People often doubt they can read or understand art. Some struggle with this feeling of needing to know what’s outside the art so that they can successfully interpret why they are even looking at it in the first place. The great thing about Margaret Braun’s Semi Tropical is that no single reading of them is right or wrong.
In her first solo exhibition, Braun’s body of work contains narratives based on personal associations, coupled with “foggy memories of late summer nights” you may not need to remember to enjoy the work. The kind of work viewers can appreciate with a smile because, at one point in time, these common objects were once the highlight of their foggy memories.
The former lobby, now contemporary art gallery off 290 and Mangum, was occupied by an electrician before artist Bret Shirley transformed it into individual studios, a gallery and a woodshop. Shirley, who describes himself as a “punk rock dude who makes pretty art,” aims to make sure every opening reception is worthwhile to those who make the trip out there.
“We’re about fostering artistic dialogue,” Bret Shirley said. “We’ve had round-table conversations here, we like grilling hot dogs and serving margaritas, and soon, bands will be playing in the space.”
BS Projects opened this past June, and in its sixth exhibition, artist Margaret Braun uses various mediums to explore what her life in Texas looks like with her show Semi Tropical.
“It’s not so much specific to a season but in trying to come up with a name for the show, […] I read [online] that the climate of Texas is considered subtropical or semitropical,” Margaret Braun said. “It’s not fully a day at the beach, and neither is this work; it’s just semi-tropical, semi-beach-y.”
Originally from South Hampton, New York, Braun grew up painting and enrolled in an undergraduate program in Baltimore thinking that that was the medium she would pursue but turned to craft mediums and printmaking. Upon traveling around the country and taking a hiatus from painting, she now works as a painter for a mural company.
“Having this job as a mural painter and now making this body of work, it’s interesting that I think in painting again and that it has come full circle,” Braun said.
Described as one who collects not only objects but also memories, Braun uses “adventure, or experience, to explore both physical and human nature and how and where the two intersect.”
Braun told Byline Houston that she had been a collector of objects for as long as she can remember. In creating this body of work just as 2018 ended and 2019 began, she took the idea of making something out of those common collected objects such as a bottle cap, pepper from a garden or a slice of lime, and frames them to “act as a feeling of sameness with the viewer.” Admitting that Semi Tropical is conceptual, Braun said visitors who know her work won’t find any deep, hidden meanings with this show. It simply — and beautifully — describes the show’s mission to explore what her life looks like in Houston and the things she sees and interacts with daily.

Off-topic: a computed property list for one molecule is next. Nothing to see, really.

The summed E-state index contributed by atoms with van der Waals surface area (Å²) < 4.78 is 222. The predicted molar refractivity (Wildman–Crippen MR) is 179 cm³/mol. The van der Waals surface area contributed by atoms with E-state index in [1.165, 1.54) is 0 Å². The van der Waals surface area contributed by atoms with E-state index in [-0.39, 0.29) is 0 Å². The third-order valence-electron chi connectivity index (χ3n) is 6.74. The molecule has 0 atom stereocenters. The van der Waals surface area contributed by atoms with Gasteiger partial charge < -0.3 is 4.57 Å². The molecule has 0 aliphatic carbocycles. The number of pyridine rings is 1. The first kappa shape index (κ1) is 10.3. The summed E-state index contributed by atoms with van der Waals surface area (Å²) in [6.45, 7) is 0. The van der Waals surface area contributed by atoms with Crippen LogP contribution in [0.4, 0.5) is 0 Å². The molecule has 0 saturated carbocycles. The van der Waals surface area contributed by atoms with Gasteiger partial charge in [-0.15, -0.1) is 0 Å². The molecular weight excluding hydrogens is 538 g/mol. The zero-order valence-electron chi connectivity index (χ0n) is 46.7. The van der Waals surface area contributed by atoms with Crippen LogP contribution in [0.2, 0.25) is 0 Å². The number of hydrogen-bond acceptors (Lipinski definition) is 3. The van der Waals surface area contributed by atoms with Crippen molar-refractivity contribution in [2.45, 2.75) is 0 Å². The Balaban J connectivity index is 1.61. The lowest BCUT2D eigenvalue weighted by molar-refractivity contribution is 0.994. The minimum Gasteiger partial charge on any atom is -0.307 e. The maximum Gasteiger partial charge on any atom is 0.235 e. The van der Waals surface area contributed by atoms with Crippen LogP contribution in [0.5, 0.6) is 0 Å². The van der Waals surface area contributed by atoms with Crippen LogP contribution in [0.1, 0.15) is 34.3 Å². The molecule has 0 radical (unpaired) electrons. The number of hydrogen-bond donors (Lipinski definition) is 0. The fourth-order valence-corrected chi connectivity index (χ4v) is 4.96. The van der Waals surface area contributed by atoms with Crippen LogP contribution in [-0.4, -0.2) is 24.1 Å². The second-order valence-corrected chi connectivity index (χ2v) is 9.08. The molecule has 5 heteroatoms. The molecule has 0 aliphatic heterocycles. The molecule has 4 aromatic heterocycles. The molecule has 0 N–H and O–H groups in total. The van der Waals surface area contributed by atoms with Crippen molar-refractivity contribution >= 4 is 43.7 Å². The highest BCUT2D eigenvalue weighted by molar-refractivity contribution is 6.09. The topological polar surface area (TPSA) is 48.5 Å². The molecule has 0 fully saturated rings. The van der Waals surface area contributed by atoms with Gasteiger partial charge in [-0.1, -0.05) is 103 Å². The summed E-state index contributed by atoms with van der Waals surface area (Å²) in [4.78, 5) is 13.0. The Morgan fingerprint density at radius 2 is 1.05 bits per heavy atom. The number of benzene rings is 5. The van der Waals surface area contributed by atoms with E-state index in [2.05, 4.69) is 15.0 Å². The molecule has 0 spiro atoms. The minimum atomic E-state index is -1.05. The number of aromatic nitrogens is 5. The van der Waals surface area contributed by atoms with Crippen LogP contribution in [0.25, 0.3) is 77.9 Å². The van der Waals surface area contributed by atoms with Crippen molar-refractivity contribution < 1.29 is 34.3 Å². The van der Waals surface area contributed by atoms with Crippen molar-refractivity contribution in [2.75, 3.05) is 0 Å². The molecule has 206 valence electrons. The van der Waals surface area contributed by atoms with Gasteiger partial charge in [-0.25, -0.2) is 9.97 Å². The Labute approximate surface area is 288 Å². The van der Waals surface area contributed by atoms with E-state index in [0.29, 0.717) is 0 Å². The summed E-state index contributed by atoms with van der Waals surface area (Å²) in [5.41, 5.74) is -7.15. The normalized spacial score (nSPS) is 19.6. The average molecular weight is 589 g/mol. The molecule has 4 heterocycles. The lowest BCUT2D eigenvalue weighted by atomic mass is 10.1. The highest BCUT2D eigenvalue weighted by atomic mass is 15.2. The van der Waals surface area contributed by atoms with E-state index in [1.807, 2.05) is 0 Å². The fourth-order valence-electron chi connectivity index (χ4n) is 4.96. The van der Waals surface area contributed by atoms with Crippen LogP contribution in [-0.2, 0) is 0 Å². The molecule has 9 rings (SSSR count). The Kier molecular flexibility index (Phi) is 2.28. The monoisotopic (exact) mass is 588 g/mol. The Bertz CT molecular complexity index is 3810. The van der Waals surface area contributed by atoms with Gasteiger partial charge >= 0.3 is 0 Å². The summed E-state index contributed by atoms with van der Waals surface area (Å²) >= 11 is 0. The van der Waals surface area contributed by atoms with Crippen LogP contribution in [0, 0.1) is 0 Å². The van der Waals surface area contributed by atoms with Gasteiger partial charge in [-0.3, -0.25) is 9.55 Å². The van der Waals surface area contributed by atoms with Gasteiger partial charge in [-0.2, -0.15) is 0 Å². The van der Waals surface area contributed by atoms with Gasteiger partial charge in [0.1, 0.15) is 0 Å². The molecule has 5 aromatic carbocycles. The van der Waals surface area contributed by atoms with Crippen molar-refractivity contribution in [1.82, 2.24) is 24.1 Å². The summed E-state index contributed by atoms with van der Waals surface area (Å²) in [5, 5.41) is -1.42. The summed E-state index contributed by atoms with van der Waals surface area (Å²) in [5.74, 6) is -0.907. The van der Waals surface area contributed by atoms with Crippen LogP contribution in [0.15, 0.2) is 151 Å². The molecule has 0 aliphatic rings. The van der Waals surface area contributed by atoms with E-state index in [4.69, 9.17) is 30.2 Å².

“It’s a little bit silly, it’s a little bit quirky, and that’s also my personality,” Margaret Braun explained. “Looking at this show, it [incorporates] tropical [hints] but is also simple and clean.”
As she shares some of the backstories for each painting, pinhole phrase or sculpture based on found objects, she gives herself the space to reconstruct that moment, an event from her past and some of its sensory details, and relive it, as it were. This is apparent when I ask about the “Mermaid Busts,” one of the many sculptures shown in Semi Tropical.
“They were from my last birthday party,” she said. “A friend gave me a whole bag of [these partial plastic mermaids], and they ended up everywhere around the house. People were stepping on them, and to me, just looking at them broken, they were a classical bust sculpture.”
That distinct mental reconstruction of how something once was that is now, shaped and produced for someone else’s viewing offered a non-participant, third-person point of view to the nature of Braun’s extracted memories.
The work, titled “Whatever,” a book of poems, she explained she invents combinations of words and will even borrow — or appropriate — them as seen in her piece “Gas Station Vacation,” a wooden shelf hung just as you enter the gallery. The words “come back soon” were painted on the found panel and a vintage beer can sit, acting as a bookend for her book of poems.
“It’s a sign at the gas station I drive by all the time,” she said.
Semi-Tropical discovers the qualities that make Braun’s art universal and appealing to any age. In showing you these images, the artist demands — in the nicest, most light-hearted way possible — that you, as the participant “remember who and where [you] were back then, and to forget it all as [you] move toward tomorrow.”